In Fall 2018, The Boston Herald reports, Massachusetts schools will introduce an optional LGBTQ curriculum to its high schools.
The curriculum will include topics in history, English, and health and was developed by teachers and the Massachusetts Commission on LGBTQ Youth, an initiative founded in 1993 in response to concerns about LGBTQ youth suicides. The program now helps schools implement state laws that benefit LGBTQ students.
“If students don’t see themselves in the curriculum, they are not as likely to pay attention,” said commission director Corey Prachniak-Rincón to The Boston Herald. “It is a huge demand we hear from teachers. They recognize part of the reason why LGBTQ students feel excluded is they’re not reflected and that part of their identity is ignored.”
Lessons said to be released as early as this summer will cover the 1969 Stonewall riots and literature by LGBTQ authors such as Walt Whitman, Langston Hughes, and Willa Cather. Nick Carraway’s love for Jay Gatsby in The Great Gatsby will also be taught through an LGBTQ lens.
Teachers are being trained on how to support LGBTQ students and make them feel comfortable, such as asking for gender pronouns while taking attendance and placing a “safe zone” sticker on the classroom door.
Kristin Comment, an English teacher at Belmont High School in Massachusetts, mentioned to The Herald that she already includes LGBTQ literature like Virginia Woolf’s Mrs. Dalloway in her classes and tries not to make heterosexist assumptions. She “would like to see more discussion of LGBTQ issues in the curriculum.”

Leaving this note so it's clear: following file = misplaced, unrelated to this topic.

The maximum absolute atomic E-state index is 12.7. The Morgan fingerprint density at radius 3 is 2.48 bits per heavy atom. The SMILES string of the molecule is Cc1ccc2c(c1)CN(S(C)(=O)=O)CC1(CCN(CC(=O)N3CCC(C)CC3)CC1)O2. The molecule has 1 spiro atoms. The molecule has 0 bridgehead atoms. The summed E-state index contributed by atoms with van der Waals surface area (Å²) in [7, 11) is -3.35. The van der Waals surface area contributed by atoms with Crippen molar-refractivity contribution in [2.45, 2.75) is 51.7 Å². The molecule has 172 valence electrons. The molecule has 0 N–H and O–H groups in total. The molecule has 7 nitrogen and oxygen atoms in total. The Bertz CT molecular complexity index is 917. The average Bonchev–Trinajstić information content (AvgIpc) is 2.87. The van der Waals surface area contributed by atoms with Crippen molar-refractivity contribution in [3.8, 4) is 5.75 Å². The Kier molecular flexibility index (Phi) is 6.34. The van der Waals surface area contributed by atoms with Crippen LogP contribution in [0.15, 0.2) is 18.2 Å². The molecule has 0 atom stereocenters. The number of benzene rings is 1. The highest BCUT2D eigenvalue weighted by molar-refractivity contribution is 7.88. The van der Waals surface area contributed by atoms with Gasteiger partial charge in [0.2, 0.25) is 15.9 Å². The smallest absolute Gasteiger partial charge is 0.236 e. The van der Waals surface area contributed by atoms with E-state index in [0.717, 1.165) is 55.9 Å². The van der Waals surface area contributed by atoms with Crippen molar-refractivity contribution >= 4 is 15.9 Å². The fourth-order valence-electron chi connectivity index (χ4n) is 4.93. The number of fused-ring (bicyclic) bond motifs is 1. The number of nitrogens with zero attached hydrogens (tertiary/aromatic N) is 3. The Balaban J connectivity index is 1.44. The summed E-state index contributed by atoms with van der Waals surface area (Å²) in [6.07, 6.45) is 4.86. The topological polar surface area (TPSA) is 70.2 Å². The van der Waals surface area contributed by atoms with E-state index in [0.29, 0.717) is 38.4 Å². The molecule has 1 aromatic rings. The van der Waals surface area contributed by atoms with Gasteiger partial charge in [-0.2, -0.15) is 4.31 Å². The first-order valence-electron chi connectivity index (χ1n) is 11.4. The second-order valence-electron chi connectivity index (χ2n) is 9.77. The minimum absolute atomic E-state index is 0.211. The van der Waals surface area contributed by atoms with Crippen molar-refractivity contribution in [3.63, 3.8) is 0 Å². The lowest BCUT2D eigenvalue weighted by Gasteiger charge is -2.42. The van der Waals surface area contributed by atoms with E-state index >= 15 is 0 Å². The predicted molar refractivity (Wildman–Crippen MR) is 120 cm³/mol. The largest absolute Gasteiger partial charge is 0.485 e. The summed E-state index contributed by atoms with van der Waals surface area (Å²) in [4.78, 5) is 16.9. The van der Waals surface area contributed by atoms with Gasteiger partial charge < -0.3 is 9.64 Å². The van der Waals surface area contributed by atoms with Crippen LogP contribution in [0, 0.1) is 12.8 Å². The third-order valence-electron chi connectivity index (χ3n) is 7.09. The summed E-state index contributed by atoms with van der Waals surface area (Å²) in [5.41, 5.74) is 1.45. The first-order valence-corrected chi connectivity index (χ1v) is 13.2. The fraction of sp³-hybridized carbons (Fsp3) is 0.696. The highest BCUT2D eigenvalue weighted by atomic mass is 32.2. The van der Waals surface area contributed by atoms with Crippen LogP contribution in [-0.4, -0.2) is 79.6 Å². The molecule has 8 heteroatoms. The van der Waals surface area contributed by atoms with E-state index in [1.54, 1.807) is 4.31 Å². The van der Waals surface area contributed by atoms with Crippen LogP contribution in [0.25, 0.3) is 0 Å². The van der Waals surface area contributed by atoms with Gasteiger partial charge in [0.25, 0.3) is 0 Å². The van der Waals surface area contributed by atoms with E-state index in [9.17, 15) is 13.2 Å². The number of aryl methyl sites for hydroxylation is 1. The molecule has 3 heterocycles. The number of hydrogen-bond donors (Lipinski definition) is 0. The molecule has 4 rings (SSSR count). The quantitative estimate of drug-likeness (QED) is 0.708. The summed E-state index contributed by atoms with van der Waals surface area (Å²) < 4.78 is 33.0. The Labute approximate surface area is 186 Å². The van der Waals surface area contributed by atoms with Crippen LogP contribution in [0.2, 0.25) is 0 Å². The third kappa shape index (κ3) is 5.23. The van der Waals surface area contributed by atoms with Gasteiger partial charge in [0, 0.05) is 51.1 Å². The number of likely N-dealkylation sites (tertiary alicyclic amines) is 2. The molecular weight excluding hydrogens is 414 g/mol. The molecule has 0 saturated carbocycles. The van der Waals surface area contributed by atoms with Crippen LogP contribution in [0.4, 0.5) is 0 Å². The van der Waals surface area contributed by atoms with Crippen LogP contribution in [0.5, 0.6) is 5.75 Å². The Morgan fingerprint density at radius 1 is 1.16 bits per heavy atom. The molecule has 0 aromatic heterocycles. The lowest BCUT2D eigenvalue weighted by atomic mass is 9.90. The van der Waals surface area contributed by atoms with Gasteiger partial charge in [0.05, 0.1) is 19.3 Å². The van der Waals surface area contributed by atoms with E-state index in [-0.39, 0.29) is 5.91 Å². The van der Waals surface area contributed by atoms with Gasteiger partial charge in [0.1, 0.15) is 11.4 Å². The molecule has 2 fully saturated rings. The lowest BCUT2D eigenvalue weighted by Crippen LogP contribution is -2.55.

Briana Brickley, a professor in English, Gender Studies, African American Studies, and LGBTQ studies at UCLA, tells OutWrite that she is “really excited to see LGBTQ Studies beginning to filter down into high school curricula,” because “it invites us to think deeply about the production of knowledge: how history is written and taught, which books are selected under the rubric of ‘American’ (or ‘English’ or ‘World’) literature.”
To Brickley, a satisfactory high school LGBTQ curriculum “might mean not leaving out the presence and contributions of queer folks, but also making a conscious effort for inclusion, not just of LGBTQ people, but also African Americans, Latinx people, disabled people, indigenous people, and others regularly left out of or silenced in dominant accounts of history.”
As to when an LGBTQ curriculum should be implemented in educational settings, Brickley thinks that we should “start emphasizing critical thinking and problem-solving in secondary and even primary education.” She says that ideally “we’d have LGBTQ studies be included from the beginning rather than these more reactive models of un-learning or filling-in-the-gaps.”
As demonstrated by the horde of homophobic and transphobic public comments under this Boston Herald article, an LGBTQ curriculum introduced as early as possible into public education is very much needed.